Godolphin's Kementari at peak ahead of G1 Memsie Stakes

  • Facebook
  • Twitter
  • G+
  • Mail
  • Pinterest
  • LinkedIn
  • Facebook
  • Twitter
  • G+
  • WhatsApp
  • Pinterest
  • LinkedIn

Another impressive effort on the training track has Godolphin star Kementari in peak condition for his return to Melbourne in the G1 Memsie Stakes at Caulfield on Saturday.

Having contended with Winx at his last start, the four-year-old colt runs into a field that is without the world-champion mare, but one that isn’t short of talent.

While trainer James Cummings acknowledges the strength of his opposition, he is satisfied Kementari is in the right shape to add a second G1 title to his record.

“He absolutely flew in a gallop on Tuesday morning,” Cummings said.

“Coming into this race he’s been really bright, he’s come out of his last run in sensational order.”

Having emerged as a potential top liner last spring, the son of Lonhro lived up to his promise last autumn as the top three-year-old colt in Australia, winning three races including the G1 Randwick Guineas.

His two runs this time in have produced a luckless second to Pierata in the G2 Missile Stakes over 1,200m and a fourth behind Winx in the G1 Winx Stakes over 1,400m at Randwick two weeks ago.

Cummings is as pleased as ever that the Kementari will run well, but he has appropriate respect for his opposition.

“There’s no doubt this is a very powerful weight-for-age field in the Memsie with horses like Vega Magic and Happy Clapper up against us,” Cummings said.

“I like the fact that he’s had experience at Caulfield, he’s handled the track, he’s trained very well and he’s gone forward with each run.

“So we’re looking forward to Saturday’s race and expecting a good performance.”

Most popular

Related Sections

Deauville delight for Charlie Appleby as Loxley wins in style

  • Facebook
  • Twitter
  • G+
  • Mail
  • Pinterest
  • LinkedIn
  • Facebook
  • Twitter
  • G+
  • WhatsApp
  • Pinterest
  • LinkedIn

Godolphin trainer Charlie Appleby’s incredible summer of plundering big races in France continued apace as Loxley ran out a ready winner of the Grand Prix de Deauville.

This was a step up to Group Two company, with Sylvester Kirk’s Salouen setting the standard, but his jockey Silvestre de Sousa could get never away from his pursuers on the front end.

William Buick loomed up alongside De Sousa on entering the final furlong and careered away for a two-length triumph, with Master’s Spirit passing Salouen for second close home.

Appleby said: “Loxley is a horse who is going the right way.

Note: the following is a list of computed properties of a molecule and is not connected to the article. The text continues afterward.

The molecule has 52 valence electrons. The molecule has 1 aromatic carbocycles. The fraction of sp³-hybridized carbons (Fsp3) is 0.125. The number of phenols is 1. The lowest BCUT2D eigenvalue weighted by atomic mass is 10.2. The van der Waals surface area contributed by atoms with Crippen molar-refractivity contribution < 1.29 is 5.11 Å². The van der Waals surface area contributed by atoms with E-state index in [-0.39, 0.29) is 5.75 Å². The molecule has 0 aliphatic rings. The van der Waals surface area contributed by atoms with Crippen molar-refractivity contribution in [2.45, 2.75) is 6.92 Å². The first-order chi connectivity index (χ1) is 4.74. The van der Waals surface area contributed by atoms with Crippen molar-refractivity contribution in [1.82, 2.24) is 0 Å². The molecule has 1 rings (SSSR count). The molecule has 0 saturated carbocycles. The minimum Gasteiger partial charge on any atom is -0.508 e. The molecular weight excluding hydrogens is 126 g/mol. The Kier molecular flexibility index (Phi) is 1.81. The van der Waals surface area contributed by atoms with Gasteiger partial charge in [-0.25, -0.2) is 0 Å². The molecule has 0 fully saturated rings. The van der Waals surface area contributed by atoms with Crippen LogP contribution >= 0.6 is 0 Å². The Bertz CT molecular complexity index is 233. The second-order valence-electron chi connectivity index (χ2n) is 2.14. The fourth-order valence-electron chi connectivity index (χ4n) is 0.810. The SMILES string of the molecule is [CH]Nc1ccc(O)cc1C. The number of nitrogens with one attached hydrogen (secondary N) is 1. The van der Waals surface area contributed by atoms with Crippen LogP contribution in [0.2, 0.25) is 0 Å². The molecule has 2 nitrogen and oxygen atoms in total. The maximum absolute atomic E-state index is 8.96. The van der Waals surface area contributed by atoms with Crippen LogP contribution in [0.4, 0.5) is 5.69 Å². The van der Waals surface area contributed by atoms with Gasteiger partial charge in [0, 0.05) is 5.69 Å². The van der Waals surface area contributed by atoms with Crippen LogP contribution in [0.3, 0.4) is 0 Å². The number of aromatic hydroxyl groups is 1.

“He is still learning on the job and I think he will fulfil his potential next year.

“His two victories at Deauville have taught him a lot. He appreciated this trip. We will regroup and discuss his future.”

Most popular

Related Sections

Dubai rivals Blue Point and Battaash go head-to-head at York

  • Facebook
  • Twitter
  • G+
  • Mail
  • Pinterest
  • LinkedIn
  • Facebook
  • Twitter
  • G+
  • WhatsApp
  • Pinterest
  • LinkedIn

Godolphin’s accomplished Blue Point is primed and ready for another clash with headline-making speedster Battaash in Friday’s G1 Nunthorpe Stakes at York.

Blue Point was brilliant when he defeated rival Battaash by a length and threequarters in the G1 King’s Stand Stakes at Royal Ascot in June.

Trainer Charlie Appleby is delighted Blue Point (stall 16) has drawn close to Battaash (14) for what could develop into another memorable speed battle.

“In these top sprints, you need to be near the pace, and we know Battaash is the pace angle,” Appleby said.

“I’m happy with the draw. A bit of rain won’t do any harm, and as long as it’s a sound surface come Friday, we’ve got to have a live chance,” he added.

As for Blue Point’s defeat in the July Cup, Appleby said he had analysed the race from several different angles.

“You can’t say that the step up in trip (to 6 furlongs) was a negative, but the track and unfortunately the way the race was run were perhaps against him,” he pointed out.

“He was a bit too free and saw a bit too much daylight there. He ran the reverse way around — that is, he did too much racing early on. I feel that the track and the trip are going to suit him in the Nunthorpe,” he added.

Most popular

Related Sections